I was there, in front of the TV, for every pitch of game six in 1975 when Carlton Fisk delivered. I watched every gut-wrenching inning of the epic game seven dual between Jack Morris and John Smoltz in 1991. I nearly cried when poor Bill Buckner let Mookie Wilson’s slow roller through his legs in game six in 1986. But nothing in my wild and varied baseball history prepared me for what I witnessed last night in St. Louis. It was simply the most thrilling, exciting, baseball game I have ever seen. Ever.
First of all, I should point out the fact I have no dog in this fight. I hold no strong feelings for either club. I have watched nearly every inning of all six games of this series because, well, because I am an unrepentant baseball guy and that means that no matter who is playing in the post season, you watch. As the series has played out I have found myself leaning towards the Rangers, primarily because their manager is a whirling dervish of little league, wild-eyed joy in the dugout. Also, they appear to be the better team, with more depth, and at least on paper, a better bull-pen. But, my loyalty to the game has rewarded me handsomely in this series. Each game has been an edge-of-the-seat thriller, culminating last night in what can only be described as a collision of Shakespearean drama and Greek tragedy.
I am not a sports writer so if you want to know the pitch by pitch details you’ll have to consult Sports Center or Yahoo Sports. Suffice it to say that if a script writer turned in this whooper in Hollywood, the suits would laugh him out of the room. The two remaining teams in the big leagues , on the games’ biggest stage committed 5 errors in the first 7 innings, some, the comic variety, including David Freese who dropped a routine pop up at third base. A pitcher threw a pick off attempt wildly into center field. An all-star outfielder dropped a fly ball. There were botched double plays, wild pitches, and balls being bobbled around all over the place. But it wasn’t just the players doing weird things, the two managers put on a clinic of how NOT to manage a baseball team. Tony Larussa ran out of position players in the 8th inning of what turned out to be an 11 inning game, leaving him no choice but to send pitchers up to pinch hit. And Ron Washington, while a fresh and entertaining personality isn’t exactly a tactical genius. His decision making process with regards to the use of relief pitchers is, lets just say, a thing of profound mystery. No, this game wasn’t awesome because it was a showcase of virtuosity. It was awesome because each player on both teams over the last 3 innings just refused to give up, refused to lose.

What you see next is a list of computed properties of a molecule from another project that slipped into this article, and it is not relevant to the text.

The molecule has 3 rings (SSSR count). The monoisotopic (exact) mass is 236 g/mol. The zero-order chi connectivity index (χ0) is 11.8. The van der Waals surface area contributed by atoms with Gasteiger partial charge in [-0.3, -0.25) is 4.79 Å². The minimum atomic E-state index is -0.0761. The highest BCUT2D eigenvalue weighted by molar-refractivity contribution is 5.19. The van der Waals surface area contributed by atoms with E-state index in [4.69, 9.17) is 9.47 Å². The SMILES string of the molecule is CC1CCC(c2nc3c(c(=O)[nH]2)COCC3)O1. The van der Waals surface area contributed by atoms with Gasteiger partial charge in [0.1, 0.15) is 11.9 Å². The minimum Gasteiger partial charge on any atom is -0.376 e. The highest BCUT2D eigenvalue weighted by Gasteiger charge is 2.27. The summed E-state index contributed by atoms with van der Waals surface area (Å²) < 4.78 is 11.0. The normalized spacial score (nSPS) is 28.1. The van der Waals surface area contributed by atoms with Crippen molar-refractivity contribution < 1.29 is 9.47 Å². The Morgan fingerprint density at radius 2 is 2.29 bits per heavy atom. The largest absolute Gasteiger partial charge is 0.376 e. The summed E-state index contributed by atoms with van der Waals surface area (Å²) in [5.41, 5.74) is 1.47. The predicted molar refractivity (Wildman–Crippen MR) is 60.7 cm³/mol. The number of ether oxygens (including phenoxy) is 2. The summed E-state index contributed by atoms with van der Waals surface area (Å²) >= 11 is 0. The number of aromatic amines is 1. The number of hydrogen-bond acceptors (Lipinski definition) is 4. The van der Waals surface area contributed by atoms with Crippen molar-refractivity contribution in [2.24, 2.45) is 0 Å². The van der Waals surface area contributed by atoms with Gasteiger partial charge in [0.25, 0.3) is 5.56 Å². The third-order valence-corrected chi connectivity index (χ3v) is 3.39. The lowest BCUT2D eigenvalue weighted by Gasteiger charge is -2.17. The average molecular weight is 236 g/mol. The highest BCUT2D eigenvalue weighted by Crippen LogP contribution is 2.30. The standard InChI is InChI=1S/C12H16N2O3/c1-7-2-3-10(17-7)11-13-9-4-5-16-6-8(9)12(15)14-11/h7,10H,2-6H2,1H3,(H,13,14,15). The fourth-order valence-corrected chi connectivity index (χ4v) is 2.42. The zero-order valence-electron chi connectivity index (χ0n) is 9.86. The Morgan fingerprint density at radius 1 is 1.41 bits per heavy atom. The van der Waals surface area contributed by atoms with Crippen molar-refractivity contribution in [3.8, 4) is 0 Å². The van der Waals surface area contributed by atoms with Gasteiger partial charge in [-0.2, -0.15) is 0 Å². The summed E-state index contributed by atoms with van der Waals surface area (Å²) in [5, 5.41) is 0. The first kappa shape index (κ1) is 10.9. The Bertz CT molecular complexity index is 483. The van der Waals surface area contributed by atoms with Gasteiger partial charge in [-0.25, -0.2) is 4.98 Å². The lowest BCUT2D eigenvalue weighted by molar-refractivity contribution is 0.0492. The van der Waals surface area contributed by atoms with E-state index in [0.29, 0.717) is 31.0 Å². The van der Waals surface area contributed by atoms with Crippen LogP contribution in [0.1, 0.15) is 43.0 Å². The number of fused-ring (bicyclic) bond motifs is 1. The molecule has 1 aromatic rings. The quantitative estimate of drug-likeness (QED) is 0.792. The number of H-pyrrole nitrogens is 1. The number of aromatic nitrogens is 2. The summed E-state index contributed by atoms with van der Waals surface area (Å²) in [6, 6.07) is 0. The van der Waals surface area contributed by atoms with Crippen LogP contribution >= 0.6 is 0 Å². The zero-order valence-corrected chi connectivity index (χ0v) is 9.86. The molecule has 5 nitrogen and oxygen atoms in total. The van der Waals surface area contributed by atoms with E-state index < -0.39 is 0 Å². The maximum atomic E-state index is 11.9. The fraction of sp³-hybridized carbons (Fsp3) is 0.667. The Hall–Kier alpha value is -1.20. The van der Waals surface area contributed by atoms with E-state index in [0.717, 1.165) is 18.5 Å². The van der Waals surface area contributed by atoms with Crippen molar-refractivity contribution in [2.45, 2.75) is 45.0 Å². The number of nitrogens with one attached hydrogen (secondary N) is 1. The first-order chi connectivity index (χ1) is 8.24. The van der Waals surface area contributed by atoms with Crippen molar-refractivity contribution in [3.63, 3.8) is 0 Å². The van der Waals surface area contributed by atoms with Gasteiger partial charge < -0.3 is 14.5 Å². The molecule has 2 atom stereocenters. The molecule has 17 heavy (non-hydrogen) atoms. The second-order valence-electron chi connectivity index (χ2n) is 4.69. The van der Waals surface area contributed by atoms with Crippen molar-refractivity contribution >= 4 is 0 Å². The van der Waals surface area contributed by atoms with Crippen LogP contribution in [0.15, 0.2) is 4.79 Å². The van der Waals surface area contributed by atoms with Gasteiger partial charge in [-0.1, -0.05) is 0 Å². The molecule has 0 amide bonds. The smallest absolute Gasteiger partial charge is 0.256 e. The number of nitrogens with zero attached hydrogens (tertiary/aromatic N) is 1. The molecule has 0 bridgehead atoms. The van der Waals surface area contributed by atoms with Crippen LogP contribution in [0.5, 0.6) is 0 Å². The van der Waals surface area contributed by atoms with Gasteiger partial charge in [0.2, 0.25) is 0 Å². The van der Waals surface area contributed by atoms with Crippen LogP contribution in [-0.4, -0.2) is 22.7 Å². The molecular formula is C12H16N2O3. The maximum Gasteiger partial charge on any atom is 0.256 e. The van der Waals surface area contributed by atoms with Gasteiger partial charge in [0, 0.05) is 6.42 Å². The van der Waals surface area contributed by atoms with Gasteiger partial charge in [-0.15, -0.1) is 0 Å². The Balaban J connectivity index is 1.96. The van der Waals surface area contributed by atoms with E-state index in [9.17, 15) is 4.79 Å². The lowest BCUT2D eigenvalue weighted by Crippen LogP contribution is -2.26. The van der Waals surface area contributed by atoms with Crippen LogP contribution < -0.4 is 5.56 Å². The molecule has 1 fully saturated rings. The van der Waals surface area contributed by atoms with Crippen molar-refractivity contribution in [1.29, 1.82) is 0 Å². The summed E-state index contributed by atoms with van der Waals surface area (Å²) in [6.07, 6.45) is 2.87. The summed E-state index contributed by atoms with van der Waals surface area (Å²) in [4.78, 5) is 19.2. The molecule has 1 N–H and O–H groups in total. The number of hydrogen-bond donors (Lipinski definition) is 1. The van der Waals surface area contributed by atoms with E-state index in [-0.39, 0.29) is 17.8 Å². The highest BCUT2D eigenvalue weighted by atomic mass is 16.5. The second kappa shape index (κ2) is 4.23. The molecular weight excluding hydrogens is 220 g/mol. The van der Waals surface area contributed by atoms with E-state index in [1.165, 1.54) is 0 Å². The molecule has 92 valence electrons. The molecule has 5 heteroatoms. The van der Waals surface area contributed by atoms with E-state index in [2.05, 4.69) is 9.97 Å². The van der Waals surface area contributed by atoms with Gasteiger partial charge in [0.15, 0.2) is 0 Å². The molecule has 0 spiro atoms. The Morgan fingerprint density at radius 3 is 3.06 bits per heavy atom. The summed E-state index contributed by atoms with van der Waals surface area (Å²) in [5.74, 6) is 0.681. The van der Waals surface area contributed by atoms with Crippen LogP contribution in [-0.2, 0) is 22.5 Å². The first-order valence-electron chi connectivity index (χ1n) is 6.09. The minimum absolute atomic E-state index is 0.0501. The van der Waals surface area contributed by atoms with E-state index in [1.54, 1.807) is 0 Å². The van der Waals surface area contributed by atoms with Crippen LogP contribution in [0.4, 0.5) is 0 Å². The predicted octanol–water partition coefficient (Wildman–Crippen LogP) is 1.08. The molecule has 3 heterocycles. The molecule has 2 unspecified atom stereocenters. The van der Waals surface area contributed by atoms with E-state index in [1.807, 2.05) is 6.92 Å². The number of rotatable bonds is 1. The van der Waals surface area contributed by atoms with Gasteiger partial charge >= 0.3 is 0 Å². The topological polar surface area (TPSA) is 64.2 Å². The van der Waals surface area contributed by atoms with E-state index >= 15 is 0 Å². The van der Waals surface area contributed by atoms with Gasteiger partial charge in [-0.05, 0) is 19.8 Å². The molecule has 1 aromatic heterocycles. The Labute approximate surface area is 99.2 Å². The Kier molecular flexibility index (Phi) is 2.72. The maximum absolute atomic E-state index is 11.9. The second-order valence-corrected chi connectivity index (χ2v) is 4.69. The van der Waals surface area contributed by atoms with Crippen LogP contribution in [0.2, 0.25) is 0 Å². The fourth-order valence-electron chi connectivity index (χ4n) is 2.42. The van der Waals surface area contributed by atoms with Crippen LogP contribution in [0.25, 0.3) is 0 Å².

After going ahead 7-4 on back to back home runs in the seventh inning, the Rangers lead looked safe even after St. Louis got a run back in the eighth, because the Texas closer, Neftali Feliz would pitch the 9th. With two outs, two on and two strikes on the Cardinal batter, the Rangers were one strike away from glory when David Freese,( yeah, THAT David Freese, the one who dropped the pop-up ) , tripled off the right field wall to tie the game and send it to extra innings. In the top of the 11th, the Rangers best player, Josh Hamilton who has been battling a painful groin injury the entire post season, came up with a man on base. It has been painful to watch this kid try to swing a bat. Every time he swings and misses, its everything he can do to keep from grabbing his crotch and doubling over on national TV. He has been reduced to weak arms only swings that have produced ground ball singles and not much else. Until now. In Kirk Gibson fashion, he pounds a ball deep into the right-center field stands and everyone in the stadium and everyone watching on television had the feeling that they had witnessed one of the greatest home runs in world series history. It was perfect, the struggling star guts it out the whole series and finally hits a miraculous bomb that leads his team to victory. Unfortunately for Hamilton, his home run is only a footnote because the bottom of the 10th had to be played. This time the Rangers would once again come within one strike of a world championship, and once again a Cardinal hitter would somehow come through with a clutch hit to tie the game and send it deeper into the night.
I looked at the clock. It was 12:45. I had been watching this game for 4 hours and 30 minutes. The lead off hitter for St. Louis in the 11th was our friend Mr. Freese. Did I mention that the kid is actually from St. Louis? Yeah, he’s a home town boy. The eighth pitcher of the night for Texas threw a 95 mph fastball and the kid hit it 400 feet into the grass field right behind the center field wall. 10-9. The Cardinals win and there will be a game seven tonight for the first time since 2002. I have no idea who will win. Can the Rangers recover from being within one pitch of victory not once but twice? Will the Cardinals have used up their ration of clutch hitting and suffer a mental and physical let down after so dramatic a win? I have no idea, but I will be watching. Won’t miss a pitch. These are the boys of summer, and at a time when much of life in America disappoints, these guys never do in October.